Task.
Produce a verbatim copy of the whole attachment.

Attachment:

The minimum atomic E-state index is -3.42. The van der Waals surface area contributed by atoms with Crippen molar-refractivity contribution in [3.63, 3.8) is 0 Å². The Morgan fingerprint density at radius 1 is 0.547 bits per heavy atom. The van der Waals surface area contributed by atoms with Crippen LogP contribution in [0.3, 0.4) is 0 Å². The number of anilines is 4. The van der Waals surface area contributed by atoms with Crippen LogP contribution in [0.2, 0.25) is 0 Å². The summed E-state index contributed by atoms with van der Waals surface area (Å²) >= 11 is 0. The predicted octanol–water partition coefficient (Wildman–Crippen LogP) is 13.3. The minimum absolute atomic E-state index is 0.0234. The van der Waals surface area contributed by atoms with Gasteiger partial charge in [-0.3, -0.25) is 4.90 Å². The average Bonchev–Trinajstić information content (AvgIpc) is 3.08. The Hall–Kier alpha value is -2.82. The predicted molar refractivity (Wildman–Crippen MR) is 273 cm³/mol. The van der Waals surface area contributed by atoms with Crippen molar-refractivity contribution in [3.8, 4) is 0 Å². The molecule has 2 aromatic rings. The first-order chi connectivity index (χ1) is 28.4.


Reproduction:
The minimum atomic E-state index is -3.42. The van der Waals surface area contributed by atoms with Crippen molar-refractivity contribution in [3.63, 3.8) is 0 Å². The Morgan fingerprint density at radius 1 is 0.547 bits per heavy atom. The van der Waals surface area contributed by atoms with Crippen LogP contribution in [0.3, 0.4) is 0 Å². The number of anilines is 4. The van der Waals surface area contributed by atoms with Crippen LogP contribution in [0.2, 0.25) is 0 Å². The summed E-state index contributed by atoms with van der Waals surface area (Å²) >= 11 is 0. The predicted octanol–water partition coefficient (Wildman–Crippen LogP) is 13.3. The minimum absolute atomic E-state index is 0.0234. The van der Waals surface area contributed by atoms with Gasteiger partial charge in [-0.3, -0.25) is 4.90 Å². The average Bonchev–Trinajstić information content (AvgIpc) is 3.08. The Hall–Kier alpha value is -2.82. The predicted molar refractivity (Wildman–Crippen MR) is 273 cm³/mol. The van der Waals surface area contributed by atoms with Crippen molar-refractivity contribution in [3.8, 4) is 0 Å². The molecule has 2 aromatic rings. The first-order chi connectivity index (χ1) is 28.4.